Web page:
My latest story in The New York Times looks at the continuing struggle between U.A.E. authorities and some of their citizens who are pushing for reforms.

 

 

Emirates Step Up Efforts to Counter Dissent

By ANGELA SHAH

ABU DHABI — The United Arab Emirates have intensified their effort to quell political dissent, with 15 men now being detained by the security forces, according to human rights groups and family members.

All but two are members of Al Islah Reform and Social Guidance Association, which holds beliefs similar to those of the Muslim Brotherhood, the mainstream Islamic organization. The men have called for a more democratic political system in the country, a group of seven principalities ruled by hereditary emirs.

Christopher Davidson, a lecturer at Durham University in Britain who is an expert on Gulf issues, said the Emirates were following the example of Bahrain, which has cracked down harshly on dissidents. Leaders of the Emirates are “emboldened” by the Bahrain government’s actions against protesters “and the lack of any significant condemnation of the Bahrain regime by the international community,” he said.

“The U.A.E. authorities want to govern over a nonpolitical country and a depoliticized population,” he said. “They want to be guardians of an economy that makes money for everyone.”

One stick that the U.A.E. government is using against dissidents is the threat of taking away their citizenship. In December, a group of seven Emiratis, all of whom are members of Al Islah, were stripped of their citizenship. They were arrested in March when they refused to seek out alternative nationalities, their families say. A court ruling on the authorities’ actions is imminent.

“This is aggressive in nature and so vicious in a way that has never been done before,” said Ahmed Mansoor, a human rights activist and blogger. He was among the first group of Emiratis arrested and put on trial last year for calling for democratic reforms.

In November, Mr. Mansoor and four others were convicted of threatening state security and insulting the Emirates’ leaders and sentenced to three years in prison. But days after the verdict, the men were granted a pardon.

Many Emiratis say that their leaders’ governance has provided them a prosperous and easy life and that there is no need for political change. For many, public criticism of how the Emirates are governed or their rulers is unacceptable.

The Emirates’ Western-oriented business climate and position as a safe haven have lifted the local economy. Leaders want to preserve that status, even if it means a crackdown.

The authorities are monitoring the internet and social media closely. On May 21, the Emirates News Agency reported that four people were arrested by Abu Dhabi on charges of “tribal instigation and libel” through Internet postings.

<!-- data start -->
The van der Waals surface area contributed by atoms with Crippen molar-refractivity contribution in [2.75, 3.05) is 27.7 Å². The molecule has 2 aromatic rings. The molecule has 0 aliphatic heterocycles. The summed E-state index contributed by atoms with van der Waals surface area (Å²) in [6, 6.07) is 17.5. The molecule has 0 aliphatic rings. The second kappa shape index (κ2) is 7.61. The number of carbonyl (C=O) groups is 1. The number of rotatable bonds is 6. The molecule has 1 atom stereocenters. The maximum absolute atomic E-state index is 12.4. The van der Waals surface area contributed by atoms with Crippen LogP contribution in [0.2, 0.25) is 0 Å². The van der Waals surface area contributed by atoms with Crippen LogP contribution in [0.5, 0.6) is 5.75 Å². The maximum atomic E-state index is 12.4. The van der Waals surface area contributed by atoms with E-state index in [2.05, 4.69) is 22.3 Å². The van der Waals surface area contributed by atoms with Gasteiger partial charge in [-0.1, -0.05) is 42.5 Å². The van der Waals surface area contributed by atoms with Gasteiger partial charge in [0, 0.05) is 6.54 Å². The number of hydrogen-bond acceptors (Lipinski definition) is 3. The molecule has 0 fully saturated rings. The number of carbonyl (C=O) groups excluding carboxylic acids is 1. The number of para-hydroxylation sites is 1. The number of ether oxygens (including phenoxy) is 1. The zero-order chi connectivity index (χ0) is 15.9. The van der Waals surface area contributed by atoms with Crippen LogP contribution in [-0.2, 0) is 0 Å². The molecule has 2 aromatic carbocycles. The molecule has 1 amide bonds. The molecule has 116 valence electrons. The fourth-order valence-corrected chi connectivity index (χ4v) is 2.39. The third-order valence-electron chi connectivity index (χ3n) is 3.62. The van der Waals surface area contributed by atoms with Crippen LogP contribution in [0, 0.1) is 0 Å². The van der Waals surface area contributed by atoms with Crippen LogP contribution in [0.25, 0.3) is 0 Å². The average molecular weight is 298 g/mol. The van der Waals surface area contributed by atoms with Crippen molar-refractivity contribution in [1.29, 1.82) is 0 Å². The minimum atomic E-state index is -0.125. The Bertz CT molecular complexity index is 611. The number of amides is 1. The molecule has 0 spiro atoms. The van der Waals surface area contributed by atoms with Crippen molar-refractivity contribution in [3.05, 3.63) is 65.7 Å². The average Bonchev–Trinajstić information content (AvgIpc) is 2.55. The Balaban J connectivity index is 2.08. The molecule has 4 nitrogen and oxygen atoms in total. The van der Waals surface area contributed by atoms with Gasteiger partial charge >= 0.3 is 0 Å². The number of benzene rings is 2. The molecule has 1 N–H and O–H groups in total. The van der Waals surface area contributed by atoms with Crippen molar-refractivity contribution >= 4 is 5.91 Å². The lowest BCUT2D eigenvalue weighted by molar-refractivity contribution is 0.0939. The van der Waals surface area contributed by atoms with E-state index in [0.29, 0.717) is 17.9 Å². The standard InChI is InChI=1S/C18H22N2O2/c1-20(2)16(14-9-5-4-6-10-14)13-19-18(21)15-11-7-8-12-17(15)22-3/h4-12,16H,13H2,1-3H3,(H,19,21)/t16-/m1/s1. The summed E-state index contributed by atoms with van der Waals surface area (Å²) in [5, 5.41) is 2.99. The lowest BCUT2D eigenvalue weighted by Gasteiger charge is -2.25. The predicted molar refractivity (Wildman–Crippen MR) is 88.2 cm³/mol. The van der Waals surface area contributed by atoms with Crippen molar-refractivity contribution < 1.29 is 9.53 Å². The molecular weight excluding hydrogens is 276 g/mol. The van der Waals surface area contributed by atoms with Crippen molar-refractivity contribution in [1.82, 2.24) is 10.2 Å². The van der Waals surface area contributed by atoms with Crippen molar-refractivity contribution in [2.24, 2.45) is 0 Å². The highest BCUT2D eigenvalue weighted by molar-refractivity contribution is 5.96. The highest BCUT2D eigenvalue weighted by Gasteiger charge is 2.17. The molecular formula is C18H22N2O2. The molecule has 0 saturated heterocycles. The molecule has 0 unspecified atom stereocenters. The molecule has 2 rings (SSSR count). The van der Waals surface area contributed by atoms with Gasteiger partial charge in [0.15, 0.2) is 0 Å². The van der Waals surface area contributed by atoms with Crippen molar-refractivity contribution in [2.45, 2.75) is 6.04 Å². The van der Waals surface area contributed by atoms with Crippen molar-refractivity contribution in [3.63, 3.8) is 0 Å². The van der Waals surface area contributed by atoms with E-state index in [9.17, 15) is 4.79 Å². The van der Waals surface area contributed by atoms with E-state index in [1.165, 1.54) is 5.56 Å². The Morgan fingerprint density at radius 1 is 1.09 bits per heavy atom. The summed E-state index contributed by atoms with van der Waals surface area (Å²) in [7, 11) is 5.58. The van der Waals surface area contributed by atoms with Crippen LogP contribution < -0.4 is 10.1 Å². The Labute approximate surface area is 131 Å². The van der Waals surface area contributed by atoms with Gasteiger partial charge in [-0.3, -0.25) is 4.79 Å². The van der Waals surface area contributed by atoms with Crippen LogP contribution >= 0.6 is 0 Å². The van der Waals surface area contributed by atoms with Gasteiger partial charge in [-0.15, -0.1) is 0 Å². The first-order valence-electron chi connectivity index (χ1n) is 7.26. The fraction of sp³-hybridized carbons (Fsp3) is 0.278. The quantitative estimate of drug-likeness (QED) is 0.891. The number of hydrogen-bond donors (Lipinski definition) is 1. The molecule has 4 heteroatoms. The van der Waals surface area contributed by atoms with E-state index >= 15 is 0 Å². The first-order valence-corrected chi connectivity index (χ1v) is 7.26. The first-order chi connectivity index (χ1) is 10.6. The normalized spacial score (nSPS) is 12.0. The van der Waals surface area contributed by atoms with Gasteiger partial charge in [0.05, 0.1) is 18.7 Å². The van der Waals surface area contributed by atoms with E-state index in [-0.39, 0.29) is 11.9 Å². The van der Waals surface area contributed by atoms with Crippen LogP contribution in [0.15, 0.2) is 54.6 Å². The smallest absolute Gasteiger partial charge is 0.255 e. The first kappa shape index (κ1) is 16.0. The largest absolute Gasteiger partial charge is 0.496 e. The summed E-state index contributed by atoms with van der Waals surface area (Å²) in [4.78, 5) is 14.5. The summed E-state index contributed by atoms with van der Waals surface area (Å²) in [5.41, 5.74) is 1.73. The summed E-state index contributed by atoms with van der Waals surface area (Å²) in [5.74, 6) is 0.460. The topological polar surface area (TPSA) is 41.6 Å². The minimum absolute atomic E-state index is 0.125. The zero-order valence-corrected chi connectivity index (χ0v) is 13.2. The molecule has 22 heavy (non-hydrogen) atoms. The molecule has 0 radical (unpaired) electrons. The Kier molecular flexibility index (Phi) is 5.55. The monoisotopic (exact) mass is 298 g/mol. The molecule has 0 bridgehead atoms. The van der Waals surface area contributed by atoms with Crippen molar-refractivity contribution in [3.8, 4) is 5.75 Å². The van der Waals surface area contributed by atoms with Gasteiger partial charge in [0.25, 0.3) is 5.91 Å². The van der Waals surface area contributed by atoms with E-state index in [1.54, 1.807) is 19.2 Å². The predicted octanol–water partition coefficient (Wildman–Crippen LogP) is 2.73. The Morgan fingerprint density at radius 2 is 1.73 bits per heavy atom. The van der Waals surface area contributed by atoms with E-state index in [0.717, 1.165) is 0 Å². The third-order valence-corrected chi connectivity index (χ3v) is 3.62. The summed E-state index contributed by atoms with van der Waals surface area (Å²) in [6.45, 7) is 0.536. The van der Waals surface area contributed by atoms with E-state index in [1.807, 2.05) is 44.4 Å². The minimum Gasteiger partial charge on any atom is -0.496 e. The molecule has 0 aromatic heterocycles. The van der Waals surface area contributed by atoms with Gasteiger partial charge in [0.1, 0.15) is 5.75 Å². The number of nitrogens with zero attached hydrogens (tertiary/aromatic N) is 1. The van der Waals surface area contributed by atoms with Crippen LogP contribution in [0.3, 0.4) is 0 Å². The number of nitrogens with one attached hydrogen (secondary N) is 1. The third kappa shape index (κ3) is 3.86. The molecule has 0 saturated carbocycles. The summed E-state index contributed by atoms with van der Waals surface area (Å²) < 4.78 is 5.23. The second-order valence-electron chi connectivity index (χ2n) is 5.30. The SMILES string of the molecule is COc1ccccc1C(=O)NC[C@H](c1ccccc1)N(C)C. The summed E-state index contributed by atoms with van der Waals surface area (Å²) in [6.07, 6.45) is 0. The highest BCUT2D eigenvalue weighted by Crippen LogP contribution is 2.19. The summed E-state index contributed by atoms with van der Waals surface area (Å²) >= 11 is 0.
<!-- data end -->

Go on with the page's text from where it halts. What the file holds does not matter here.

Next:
“Some people do not understand the grave consequences of their conduct on social networking sites or over the Internet in general,” the agency reported, citing an unidentified official from the Abu Dhabi attorney general’s office.

In the first three months of this year, the Dubai police said they had shut down 15 Facebook or Twitter accounts that they considered defamatory, following complaints that led to electronic patrols of social media and other online activity.

The most recent detention came last week when the authorities rearrested Ahmed Abdul Khaleq, an activist and blogger who was one of the U.A.E. 5, first detained in April 2011 along with Mr. Mansoor and the others. They are not members of Al Islah, but they, too, called for more direct democracy.

Mr. Khaleq, who is his family’s sole source of support, was born in the Emirates, but he is a bidoon, or stateless Arab. His family said he was summoned May 22 to the immigration department in Ajman, where he lives. The day before, the family were told they would be issued Comoros Islands passports under a 2009 economic agreement between the Emirates and that nation, which is near Madagascar, Mr. Mansoor said.

Reporters Without Borders announced last week that Mr. Khaleq and his family were told by the authorities that accepting Comoros citizenship under that agreement would be a first step toward becoming naturalized Emirati citizens. Instead, the group said, Mr. Khaleq is being threatened with deportation.

Even prominent people have fallen into the net. In addition to the seven members of Al Islah who were detained in March, the authorities have targeted the group’s chairman, Sultan bin Kayed al-Qasimi, who is the cousin of the ruler of Ras al Khaymah, a northern emirate. Mr. Qasimi is apparently being held in the ruler’s palace, according to rights groups.

In the meantime, Mr. Mansoor said, the government’s actions are not silencing its opponents. Instead, they are bringing liberals and the more conservative members of Al Islah closer together. “Absolutely to the contrary, people are now becoming more aggressive, even using their real names,” he said.

“If they arrest me, they arrest me,” he added. “The only thing I can be sure of is that I will not back off from activism and defending our rights and freedom.”

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